Home slaughter

Service Description

Home slaughtering is slaughtering outside approved slaughterhouses, whereby the meat - fresh or processed - may only be used in the household of the person owning the slaughtered animal. It is not permitted to sell the meat to persons outside the household. Home slaughtering also includes slaughtering outside approved establishments that is carried out in specially prepared rooms used by the person owning the slaughtered animal, for example those of the person carrying out the slaughter.
Meat production for other persons is a commercial activity in terms of food law and may only be carried out in approved slaughterhouses in compliance with other provisions of European and national food and meat hygiene law.
Animals must be spared any avoidable pain, stress and suffering during slaughter - including domestic slaughter. Animals are therefore only killed or slaughtered after being stunned to ensure that they remain unconscious and insensible until death.
Persons who stun and kill their own animals for domestic slaughter must have the necessary knowledge and skills [expertise]. This includes, in particular, the expertise to carry out the legally prescribed stunning method, depending on the animal species, to assess the success of the stunning, the immediate subsequent killing and the determination of death.

If the domestic slaughter is carried out by a person providing the service [not the person owning the animal for slaughter], the slaughtering person must be able to present a certificate of competence. Further information on this can be obtained from the local veterinary and food inspection office of the district or city.

Certain official inspections are required for home slaughtering. Therefore, every planned home slaughter must be registered by the animal owner with the local veterinary and food inspection office of the district or city. The official inspections serve to ensure food safety and consumer protection. The inspection obligations for domestic slaughter apply to cattle, pigs, sheep, goats and other cloven-hoofed animals [including farmed game] as well as horses and other solipeds whose meat is intended for human consumption.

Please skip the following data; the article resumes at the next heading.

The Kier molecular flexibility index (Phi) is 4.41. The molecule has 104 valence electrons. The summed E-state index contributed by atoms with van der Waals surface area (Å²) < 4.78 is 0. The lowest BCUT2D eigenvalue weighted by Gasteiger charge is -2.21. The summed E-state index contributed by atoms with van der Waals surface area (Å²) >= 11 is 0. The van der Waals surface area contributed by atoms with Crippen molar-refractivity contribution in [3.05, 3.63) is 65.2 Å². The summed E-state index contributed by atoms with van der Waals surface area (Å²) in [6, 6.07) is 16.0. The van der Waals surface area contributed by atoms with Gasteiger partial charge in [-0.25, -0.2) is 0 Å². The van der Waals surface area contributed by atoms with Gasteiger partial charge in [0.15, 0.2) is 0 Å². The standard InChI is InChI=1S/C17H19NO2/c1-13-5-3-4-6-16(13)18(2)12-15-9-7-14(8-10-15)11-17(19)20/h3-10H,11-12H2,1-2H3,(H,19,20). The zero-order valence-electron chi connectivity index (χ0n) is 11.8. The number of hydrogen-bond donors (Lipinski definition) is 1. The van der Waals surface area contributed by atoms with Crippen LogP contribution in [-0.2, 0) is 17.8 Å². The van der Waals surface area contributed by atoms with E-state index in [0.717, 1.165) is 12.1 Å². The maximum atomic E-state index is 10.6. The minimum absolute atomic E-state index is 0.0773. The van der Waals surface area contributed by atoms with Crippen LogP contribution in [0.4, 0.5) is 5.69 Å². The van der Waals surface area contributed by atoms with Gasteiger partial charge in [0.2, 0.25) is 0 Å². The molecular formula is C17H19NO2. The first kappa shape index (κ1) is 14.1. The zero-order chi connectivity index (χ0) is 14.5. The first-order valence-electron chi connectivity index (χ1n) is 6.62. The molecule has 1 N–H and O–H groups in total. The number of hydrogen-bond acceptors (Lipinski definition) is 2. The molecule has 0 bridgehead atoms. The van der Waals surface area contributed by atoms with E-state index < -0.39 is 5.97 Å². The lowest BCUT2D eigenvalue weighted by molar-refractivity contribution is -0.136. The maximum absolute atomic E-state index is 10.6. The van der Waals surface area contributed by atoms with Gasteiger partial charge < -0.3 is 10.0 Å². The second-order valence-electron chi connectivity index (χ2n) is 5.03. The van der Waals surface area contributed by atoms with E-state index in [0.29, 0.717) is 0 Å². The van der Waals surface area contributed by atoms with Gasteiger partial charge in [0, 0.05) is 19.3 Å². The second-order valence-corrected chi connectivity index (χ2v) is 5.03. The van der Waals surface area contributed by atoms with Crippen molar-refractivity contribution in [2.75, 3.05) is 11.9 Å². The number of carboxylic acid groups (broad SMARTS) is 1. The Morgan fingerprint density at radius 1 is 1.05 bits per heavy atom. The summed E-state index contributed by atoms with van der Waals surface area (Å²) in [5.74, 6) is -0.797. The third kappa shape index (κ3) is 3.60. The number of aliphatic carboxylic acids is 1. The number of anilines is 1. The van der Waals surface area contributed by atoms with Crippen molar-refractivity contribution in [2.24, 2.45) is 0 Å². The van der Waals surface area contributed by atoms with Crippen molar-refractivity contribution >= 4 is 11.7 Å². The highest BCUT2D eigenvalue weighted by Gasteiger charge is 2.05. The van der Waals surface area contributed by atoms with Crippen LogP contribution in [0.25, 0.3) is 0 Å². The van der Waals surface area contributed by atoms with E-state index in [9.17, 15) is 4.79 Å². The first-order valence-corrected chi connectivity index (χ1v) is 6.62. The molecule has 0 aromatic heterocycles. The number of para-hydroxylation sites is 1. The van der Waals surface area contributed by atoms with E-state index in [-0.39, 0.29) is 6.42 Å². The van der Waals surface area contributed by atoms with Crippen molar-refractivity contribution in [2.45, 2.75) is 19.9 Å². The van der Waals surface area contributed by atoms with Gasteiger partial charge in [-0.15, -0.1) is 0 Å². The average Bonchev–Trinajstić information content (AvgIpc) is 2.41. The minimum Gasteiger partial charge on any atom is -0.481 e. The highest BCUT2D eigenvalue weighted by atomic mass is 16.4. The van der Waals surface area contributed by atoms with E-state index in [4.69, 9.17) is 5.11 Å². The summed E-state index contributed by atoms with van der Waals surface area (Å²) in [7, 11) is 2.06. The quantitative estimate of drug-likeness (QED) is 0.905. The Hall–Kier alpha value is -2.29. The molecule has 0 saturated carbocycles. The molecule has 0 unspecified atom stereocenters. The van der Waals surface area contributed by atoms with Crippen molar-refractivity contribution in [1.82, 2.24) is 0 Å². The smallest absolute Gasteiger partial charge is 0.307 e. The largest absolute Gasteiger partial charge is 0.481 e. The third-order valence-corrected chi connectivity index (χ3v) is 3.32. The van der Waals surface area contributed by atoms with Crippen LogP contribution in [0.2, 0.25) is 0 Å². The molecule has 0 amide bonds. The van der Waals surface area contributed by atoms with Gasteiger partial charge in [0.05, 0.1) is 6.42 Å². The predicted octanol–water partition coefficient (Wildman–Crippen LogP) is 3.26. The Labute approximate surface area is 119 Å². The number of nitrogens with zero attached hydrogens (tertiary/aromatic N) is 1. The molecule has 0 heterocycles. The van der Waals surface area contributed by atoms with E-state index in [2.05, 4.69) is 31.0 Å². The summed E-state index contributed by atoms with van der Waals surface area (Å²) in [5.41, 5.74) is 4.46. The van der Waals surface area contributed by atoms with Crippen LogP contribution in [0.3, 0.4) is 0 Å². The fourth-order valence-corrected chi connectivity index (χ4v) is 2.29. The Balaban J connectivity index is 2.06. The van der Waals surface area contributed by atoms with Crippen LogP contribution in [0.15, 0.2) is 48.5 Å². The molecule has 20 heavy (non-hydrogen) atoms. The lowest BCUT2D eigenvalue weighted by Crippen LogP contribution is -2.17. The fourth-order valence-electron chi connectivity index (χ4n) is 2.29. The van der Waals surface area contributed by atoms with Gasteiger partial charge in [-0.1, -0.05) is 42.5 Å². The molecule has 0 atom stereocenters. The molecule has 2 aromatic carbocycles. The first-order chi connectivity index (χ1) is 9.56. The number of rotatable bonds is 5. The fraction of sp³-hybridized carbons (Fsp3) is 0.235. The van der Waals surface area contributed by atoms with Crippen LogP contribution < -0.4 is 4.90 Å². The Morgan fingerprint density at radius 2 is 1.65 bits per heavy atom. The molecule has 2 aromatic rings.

The official ante-mortem inspection [examination of the live animal] is only mandatory for animals that show an impaired general condition before slaughter.

Every slaughtered animal is subject to an official post-mortem inspection [examination of the carcass, organs and blood].

The official examination for trichinella is mandatory for domestic pigs, solipeds and wild boars kept as farmed game.

After the official meat inspection, the animal by-products (ABP) must be disposed of properly. The ABP include, among other things Slaughterhouse waste and - in particular - specified risk material [SRM] from cattle, sheep and goats. The specified risk material must be dyed by the official veterinarians or official specialist assistants. Disposal via household waste or burial is not permitted. The disposal routes for ABP are specified by law. Specified risk material [category 1 material] and category 2 material [e.g. carcasses that were found to be harmful to health during the official post-mortem inspection] can only be disposed of via the rendering plant. Other slaughterhouse waste, unfit carcasses or parts of carcasses [category 3 material] must also be registered with an approved disposal company in accordance with Regulation (EC) No. 1069/2009 and collected. The locally responsible veterinary and food monitoring office of the district or city can provide information on this.

Source: Zuständigkeitsfinder Thüringen (Linie6PLus)

No competent authority found